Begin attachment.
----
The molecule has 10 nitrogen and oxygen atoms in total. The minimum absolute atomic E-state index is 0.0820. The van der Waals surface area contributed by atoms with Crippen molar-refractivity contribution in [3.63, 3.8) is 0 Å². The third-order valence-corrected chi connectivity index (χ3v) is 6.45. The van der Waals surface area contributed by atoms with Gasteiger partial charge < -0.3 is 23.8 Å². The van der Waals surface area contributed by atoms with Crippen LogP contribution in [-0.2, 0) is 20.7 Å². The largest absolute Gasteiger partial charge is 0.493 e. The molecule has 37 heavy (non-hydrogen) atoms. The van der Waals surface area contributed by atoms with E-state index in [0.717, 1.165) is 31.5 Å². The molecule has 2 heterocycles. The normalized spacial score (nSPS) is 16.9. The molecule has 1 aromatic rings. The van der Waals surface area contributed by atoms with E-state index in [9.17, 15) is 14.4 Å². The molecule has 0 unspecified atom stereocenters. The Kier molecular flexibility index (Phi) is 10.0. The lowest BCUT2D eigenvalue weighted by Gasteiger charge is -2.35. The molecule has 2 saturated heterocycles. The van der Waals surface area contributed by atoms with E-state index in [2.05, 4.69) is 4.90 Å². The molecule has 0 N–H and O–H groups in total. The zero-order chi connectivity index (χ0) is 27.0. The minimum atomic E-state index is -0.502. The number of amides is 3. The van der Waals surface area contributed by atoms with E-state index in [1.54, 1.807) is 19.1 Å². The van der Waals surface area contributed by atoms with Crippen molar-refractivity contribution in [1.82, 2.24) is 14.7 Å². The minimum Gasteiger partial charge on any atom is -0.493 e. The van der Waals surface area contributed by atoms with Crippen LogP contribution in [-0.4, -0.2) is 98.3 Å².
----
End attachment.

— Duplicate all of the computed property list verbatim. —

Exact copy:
The molecule has 10 nitrogen and oxygen atoms in total. The minimum absolute atomic E-state index is 0.0820. The van der Waals surface area contributed by atoms with Crippen molar-refractivity contribution in [3.63, 3.8) is 0 Å². The third-order valence-corrected chi connectivity index (χ3v) is 6.45. The van der Waals surface area contributed by atoms with Gasteiger partial charge < -0.3 is 23.8 Å². The van der Waals surface area contributed by atoms with Crippen LogP contribution in [-0.2, 0) is 20.7 Å². The largest absolute Gasteiger partial charge is 0.493 e. The molecule has 37 heavy (non-hydrogen) atoms. The van der Waals surface area contributed by atoms with E-state index in [0.717, 1.165) is 31.5 Å². The molecule has 2 heterocycles. The normalized spacial score (nSPS) is 16.9. The molecule has 1 aromatic rings. The van der Waals surface area contributed by atoms with E-state index in [9.17, 15) is 14.4 Å². The molecule has 0 unspecified atom stereocenters. The Kier molecular flexibility index (Phi) is 10.0. The lowest BCUT2D eigenvalue weighted by Gasteiger charge is -2.35. The molecule has 2 saturated heterocycles. The van der Waals surface area contributed by atoms with E-state index in [2.05, 4.69) is 4.90 Å². The molecule has 0 N–H and O–H groups in total. The zero-order chi connectivity index (χ0) is 27.0. The minimum atomic E-state index is -0.502. The number of amides is 3. The van der Waals surface area contributed by atoms with E-state index in [1.54, 1.807) is 19.1 Å². The van der Waals surface area contributed by atoms with Crippen molar-refractivity contribution in [1.82, 2.24) is 14.7 Å². The minimum Gasteiger partial charge on any atom is -0.493 e. The van der Waals surface area contributed by atoms with Crippen LogP contribution in [-0.4, -0.2) is 98.3 Å².